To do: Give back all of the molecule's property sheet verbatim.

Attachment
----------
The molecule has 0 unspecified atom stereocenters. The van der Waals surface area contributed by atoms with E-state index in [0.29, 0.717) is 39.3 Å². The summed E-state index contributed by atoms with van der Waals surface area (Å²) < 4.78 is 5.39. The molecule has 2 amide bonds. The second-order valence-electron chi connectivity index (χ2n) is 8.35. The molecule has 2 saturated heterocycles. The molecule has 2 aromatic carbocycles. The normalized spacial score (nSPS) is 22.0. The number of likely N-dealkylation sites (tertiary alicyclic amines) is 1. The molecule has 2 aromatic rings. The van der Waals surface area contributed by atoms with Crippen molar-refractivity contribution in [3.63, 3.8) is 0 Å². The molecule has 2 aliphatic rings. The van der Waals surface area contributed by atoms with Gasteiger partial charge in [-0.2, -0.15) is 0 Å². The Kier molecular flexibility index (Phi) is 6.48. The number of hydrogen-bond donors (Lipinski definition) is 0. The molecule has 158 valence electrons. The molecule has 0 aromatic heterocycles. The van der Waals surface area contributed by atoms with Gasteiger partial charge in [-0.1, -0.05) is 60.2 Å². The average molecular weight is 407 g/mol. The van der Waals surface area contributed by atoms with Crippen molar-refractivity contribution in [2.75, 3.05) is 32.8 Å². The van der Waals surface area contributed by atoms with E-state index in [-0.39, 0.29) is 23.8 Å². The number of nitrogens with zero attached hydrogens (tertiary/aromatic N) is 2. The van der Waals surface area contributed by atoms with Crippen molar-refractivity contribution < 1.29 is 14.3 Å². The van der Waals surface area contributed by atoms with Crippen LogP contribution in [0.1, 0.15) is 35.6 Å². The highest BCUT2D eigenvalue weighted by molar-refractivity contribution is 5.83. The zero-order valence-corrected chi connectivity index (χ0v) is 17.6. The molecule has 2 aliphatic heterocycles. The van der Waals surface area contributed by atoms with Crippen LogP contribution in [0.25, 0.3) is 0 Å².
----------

The molecule has 0 unspecified atom stereocenters. The van der Waals surface area contributed by atoms with E-state index in [0.29, 0.717) is 39.3 Å². The summed E-state index contributed by atoms with van der Waals surface area (Å²) < 4.78 is 5.39. The molecule has 2 amide bonds. The second-order valence-electron chi connectivity index (χ2n) is 8.35. The molecule has 2 saturated heterocycles. The molecule has 2 aromatic carbocycles. The normalized spacial score (nSPS) is 22.0. The number of likely N-dealkylation sites (tertiary alicyclic amines) is 1. The molecule has 2 aromatic rings. The van der Waals surface area contributed by atoms with Crippen molar-refractivity contribution in [3.63, 3.8) is 0 Å². The molecule has 2 aliphatic rings. The van der Waals surface area contributed by atoms with Gasteiger partial charge in [-0.2, -0.15) is 0 Å². The Kier molecular flexibility index (Phi) is 6.48. The number of hydrogen-bond donors (Lipinski definition) is 0. The molecule has 158 valence electrons. The molecule has 0 aromatic heterocycles. The van der Waals surface area contributed by atoms with Gasteiger partial charge in [-0.1, -0.05) is 60.2 Å². The average molecular weight is 407 g/mol. The van der Waals surface area contributed by atoms with Crippen molar-refractivity contribution in [2.75, 3.05) is 32.8 Å². The van der Waals surface area contributed by atoms with E-state index in [-0.39, 0.29) is 23.8 Å². The number of nitrogens with zero attached hydrogens (tertiary/aromatic N) is 2. The van der Waals surface area contributed by atoms with Crippen molar-refractivity contribution < 1.29 is 14.3 Å². The van der Waals surface area contributed by atoms with Crippen LogP contribution in [0.1, 0.15) is 35.6 Å². The highest BCUT2D eigenvalue weighted by molar-refractivity contribution is 5.83. The zero-order valence-corrected chi connectivity index (χ0v) is 17.6. The molecule has 2 aliphatic heterocycles. The van der Waals surface area contributed by atoms with Crippen LogP contribution in [0.25, 0.3) is 0 Å².